• Faculty Honor Roll for Teaching, Stanford School of Medicine (2010, 2012-2013, 2015)
  • Letter of Distinction for Teaching, Stanford School of Medicine (2010, 2012-2013)
  • Alpha Omega Alpha, Albert Einstein College of Medicine (2001)
  • American Medical Women's Association Janet M. Glasgow Memorial Achievement Citation, Albert Einstein College of Medicine (2001)
  • Edward Weinstein Award for Outstanding Scholarship and Human Commitment, Albert Einstein College of Medicine (2001)

Boards, Advisory Committees, Professional Organizations

  • Member, Acute Care Excellence Committee, Lucile Packard Children's Hospital (2012 - 2017)
  • Teaching Attending, Stanford Medical Students, Stanford School of Medicine (2010 - 2012)
  • Faculty Advisor, Pediatrics Residency, Stanford School of Medicine, Department of Pediatrics (2010 - Present)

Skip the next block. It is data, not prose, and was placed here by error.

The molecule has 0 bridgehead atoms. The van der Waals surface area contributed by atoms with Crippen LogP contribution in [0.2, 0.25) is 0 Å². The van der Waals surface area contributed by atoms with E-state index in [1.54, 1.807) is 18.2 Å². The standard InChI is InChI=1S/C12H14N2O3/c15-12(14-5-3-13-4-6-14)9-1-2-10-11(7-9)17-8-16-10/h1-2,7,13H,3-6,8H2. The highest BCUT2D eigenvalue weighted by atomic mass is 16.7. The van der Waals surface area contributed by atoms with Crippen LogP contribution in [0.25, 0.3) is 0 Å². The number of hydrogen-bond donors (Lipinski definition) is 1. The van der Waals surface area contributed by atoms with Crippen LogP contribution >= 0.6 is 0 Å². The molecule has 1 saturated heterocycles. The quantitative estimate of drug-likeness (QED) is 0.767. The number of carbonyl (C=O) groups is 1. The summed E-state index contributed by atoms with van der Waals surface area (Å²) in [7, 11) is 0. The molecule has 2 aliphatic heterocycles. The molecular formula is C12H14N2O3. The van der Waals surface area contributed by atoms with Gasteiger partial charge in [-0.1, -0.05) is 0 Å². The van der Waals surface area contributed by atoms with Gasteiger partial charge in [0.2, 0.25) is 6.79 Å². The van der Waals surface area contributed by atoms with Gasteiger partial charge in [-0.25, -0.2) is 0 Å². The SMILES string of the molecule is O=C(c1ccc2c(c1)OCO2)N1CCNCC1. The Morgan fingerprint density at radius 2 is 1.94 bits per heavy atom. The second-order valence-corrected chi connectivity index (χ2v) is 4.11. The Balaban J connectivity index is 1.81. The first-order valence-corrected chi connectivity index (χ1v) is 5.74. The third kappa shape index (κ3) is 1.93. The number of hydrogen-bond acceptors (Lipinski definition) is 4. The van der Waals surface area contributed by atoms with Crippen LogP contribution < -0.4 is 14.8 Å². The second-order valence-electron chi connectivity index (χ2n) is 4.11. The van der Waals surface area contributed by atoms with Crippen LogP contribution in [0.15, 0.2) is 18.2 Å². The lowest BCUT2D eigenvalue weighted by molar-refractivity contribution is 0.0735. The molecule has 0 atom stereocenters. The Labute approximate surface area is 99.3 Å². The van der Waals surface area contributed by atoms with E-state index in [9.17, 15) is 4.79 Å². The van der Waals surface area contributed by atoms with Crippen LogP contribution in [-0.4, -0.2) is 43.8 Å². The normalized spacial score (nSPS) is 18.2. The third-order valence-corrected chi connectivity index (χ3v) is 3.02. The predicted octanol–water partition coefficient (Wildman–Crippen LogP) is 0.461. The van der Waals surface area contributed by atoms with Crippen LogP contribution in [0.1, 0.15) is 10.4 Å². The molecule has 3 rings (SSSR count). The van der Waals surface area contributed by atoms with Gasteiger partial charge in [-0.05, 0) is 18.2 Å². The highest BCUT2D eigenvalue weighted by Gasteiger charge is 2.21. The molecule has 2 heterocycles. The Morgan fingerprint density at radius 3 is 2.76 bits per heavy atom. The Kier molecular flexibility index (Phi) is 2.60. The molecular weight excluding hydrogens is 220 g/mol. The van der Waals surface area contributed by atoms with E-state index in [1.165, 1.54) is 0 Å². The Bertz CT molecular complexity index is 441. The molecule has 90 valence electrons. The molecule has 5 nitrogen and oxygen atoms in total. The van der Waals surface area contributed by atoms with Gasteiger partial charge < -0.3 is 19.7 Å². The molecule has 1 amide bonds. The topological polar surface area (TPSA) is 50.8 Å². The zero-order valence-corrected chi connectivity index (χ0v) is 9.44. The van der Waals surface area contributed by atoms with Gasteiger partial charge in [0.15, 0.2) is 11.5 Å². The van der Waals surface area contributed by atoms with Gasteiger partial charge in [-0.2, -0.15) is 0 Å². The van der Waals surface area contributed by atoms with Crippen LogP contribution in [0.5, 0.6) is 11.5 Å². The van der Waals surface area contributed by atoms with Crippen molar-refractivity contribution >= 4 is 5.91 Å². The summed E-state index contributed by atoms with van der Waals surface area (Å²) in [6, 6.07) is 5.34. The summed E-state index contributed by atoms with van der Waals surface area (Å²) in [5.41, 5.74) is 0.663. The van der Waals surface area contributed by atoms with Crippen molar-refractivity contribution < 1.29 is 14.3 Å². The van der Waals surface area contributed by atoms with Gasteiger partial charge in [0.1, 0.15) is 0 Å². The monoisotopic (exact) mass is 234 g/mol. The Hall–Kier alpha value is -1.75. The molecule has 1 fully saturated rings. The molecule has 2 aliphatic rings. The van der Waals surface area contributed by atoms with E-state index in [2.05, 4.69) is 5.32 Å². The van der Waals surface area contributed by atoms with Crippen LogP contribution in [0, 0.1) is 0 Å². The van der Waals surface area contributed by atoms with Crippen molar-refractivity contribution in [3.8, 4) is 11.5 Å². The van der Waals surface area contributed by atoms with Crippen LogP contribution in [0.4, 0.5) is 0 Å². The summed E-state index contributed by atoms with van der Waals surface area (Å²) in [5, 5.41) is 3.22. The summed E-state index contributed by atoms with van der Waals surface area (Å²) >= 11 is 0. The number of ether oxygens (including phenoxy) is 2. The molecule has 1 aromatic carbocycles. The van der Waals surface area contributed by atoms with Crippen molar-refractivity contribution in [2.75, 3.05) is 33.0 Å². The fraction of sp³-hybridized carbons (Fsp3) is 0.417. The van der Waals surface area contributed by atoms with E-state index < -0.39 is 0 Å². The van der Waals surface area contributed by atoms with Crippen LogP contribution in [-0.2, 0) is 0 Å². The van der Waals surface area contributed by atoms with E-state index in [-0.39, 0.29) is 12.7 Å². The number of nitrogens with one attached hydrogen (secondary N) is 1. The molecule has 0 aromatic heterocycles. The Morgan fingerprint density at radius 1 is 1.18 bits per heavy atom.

• Faculty Small Group Leader, Pediatrics Residency Humanism and Professionalism Course, Stanford School of Medicine, Department of Pediatrics (2011 - Present)
  • Chair, Family Centered Rounds Operations Subcommittee, Lucile Packard Children's Hospital (2012 - 2017)
  • Member, Pediatric Code Committee, Lucile Packard Children's Hospital (2009 - Present)
  • Member, Professional Practice Evaluation Committee, Lucile Packard Children's Hospital (2009 - Present)

Professional Education

  • Fellowship: UCSF Pediatric Hematology/Oncology Fellowship (2009) CA
  • Residency: UCSF Pediatric Residency (2004) CA
  • Medical Education: Albert Einstein College of Medicine Office of the Registrar (2001) NY
  • Board Certification: Pediatrics, American Board of Pediatrics (2004)
  • Board Certification: Pediatric Hematology-Oncology, American Board of Pediatrics (2009)

Research & Scholarship

Current Research and Scholarly Interests

Medical education, shared decision making, resuscitation.


2019-20 Courses

Stanford Advisees


All Publications

  • Shared Decision-Making During Inpatient Rounds: Opportunities for Improvement in Patient Engagement and Communication. Journal of hospital medicine Blankenburg, R., Hilton, J. F., Yuan, P., Rennke, S., Monash, B., Harman, S. M., Sakai, D. S., Hosamani, P., Khan, A., Chua, I., Huynh, E., Shieh, L., Xie, L. 2018